Humans acquire much of their knowledge from the testimony of other people. An understanding of the way that information can be conveyed via gesture and vocalization is present in infancy. Thus, infants seek information from well-informed interlocutors, supply information to the ignorant, and make sense of communicative acts that they observe from a third-party perspective. This basic understanding is refined in the course of development. As they age, children's reasoning about testimony increasingly reflects an ability not just to detect imperfect or inaccurate claims but also to assess what inferences may or may not be drawn about informants given their particular situation. Children also attend to the broader characteristics of particular informants--their group membership, personality characteristics, and agreement or disagreement with other potential informants. When presented with unexpected or counterintuitive testimony, children are prone to set aside their own prior convictions, but they may sometimes defer to informants for inherently social reasons.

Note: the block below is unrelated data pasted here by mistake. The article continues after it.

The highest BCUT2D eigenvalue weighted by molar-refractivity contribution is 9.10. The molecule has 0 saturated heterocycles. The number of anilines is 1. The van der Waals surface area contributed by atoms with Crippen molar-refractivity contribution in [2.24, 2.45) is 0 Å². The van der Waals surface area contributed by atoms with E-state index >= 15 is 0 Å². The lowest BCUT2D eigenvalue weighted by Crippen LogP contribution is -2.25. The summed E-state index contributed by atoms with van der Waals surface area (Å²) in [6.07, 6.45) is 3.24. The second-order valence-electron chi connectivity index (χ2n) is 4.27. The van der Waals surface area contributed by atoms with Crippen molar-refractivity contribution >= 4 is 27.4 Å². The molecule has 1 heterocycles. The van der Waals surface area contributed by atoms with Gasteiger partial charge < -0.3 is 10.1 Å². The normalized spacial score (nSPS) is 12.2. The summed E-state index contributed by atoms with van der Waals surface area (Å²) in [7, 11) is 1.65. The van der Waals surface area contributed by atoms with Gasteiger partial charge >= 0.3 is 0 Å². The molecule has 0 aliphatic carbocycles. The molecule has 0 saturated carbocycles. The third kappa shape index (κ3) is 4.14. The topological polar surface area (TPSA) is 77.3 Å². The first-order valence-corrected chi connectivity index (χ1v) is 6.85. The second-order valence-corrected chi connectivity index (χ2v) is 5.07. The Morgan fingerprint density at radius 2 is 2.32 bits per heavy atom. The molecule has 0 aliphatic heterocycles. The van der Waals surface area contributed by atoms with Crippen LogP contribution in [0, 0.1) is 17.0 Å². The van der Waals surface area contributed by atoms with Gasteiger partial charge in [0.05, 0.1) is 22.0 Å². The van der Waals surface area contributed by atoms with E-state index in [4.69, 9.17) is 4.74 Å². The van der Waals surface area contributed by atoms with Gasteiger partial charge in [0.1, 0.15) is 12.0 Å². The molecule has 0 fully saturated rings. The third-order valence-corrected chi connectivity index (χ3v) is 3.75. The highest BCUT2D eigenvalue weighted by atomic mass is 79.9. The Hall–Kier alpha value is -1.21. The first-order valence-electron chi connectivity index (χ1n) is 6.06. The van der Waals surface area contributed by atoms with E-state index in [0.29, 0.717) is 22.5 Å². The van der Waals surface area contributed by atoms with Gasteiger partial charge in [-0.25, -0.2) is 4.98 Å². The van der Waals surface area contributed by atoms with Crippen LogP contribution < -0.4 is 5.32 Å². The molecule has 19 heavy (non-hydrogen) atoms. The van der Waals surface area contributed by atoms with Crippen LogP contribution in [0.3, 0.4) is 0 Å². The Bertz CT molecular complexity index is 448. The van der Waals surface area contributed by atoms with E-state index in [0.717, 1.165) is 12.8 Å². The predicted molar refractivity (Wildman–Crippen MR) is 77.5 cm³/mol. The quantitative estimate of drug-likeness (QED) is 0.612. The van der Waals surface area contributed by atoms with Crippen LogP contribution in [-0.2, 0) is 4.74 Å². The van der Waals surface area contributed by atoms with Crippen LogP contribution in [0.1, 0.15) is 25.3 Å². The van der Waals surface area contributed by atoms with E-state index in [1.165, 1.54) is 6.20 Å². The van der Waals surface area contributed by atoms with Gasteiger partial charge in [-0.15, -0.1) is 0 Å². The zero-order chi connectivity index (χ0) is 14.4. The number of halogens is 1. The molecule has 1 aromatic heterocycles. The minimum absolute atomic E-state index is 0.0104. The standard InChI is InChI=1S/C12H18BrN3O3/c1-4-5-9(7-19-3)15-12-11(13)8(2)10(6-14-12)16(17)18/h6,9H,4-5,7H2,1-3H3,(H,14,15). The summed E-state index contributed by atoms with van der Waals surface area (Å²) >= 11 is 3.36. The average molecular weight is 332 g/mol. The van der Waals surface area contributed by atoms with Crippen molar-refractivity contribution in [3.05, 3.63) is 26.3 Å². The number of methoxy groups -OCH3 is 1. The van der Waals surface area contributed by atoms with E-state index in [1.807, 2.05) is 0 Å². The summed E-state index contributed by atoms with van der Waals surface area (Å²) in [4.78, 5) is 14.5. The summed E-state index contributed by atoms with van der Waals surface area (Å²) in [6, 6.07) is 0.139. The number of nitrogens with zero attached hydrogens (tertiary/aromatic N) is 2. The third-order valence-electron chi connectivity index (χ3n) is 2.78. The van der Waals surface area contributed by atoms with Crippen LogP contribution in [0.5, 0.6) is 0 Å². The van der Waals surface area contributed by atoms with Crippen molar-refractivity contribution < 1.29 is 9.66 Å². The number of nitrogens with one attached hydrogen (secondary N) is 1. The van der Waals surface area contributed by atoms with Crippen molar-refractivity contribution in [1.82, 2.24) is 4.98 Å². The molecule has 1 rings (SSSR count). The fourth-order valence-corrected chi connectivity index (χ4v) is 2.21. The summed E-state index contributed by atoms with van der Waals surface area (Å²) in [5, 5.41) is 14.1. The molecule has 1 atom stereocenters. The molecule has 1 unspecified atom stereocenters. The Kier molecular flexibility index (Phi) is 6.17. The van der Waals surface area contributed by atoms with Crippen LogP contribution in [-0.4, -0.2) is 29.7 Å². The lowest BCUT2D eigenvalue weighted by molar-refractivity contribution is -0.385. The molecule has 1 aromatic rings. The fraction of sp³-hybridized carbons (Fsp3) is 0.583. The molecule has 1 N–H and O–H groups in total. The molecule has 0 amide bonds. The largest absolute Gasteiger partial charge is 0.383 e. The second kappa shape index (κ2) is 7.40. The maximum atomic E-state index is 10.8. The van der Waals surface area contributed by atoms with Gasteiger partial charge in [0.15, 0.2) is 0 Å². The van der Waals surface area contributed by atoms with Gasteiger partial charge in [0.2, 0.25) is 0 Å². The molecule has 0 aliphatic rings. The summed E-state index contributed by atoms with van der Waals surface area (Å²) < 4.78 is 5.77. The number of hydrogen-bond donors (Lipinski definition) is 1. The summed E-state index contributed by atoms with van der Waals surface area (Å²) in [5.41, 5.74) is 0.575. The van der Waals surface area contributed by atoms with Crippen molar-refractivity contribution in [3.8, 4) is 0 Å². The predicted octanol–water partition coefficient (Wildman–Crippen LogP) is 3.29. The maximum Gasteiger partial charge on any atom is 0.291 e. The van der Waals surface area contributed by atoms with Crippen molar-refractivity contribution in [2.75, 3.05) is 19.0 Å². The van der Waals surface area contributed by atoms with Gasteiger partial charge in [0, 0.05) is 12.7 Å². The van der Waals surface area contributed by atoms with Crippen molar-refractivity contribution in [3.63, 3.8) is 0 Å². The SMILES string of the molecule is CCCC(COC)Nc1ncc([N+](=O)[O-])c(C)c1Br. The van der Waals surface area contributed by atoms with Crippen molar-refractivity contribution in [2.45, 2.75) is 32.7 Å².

|Original language||English (US)|
|Number of pages||23|
|Journal||Annual review of psychology|
|State||Published - Jan 4 2018|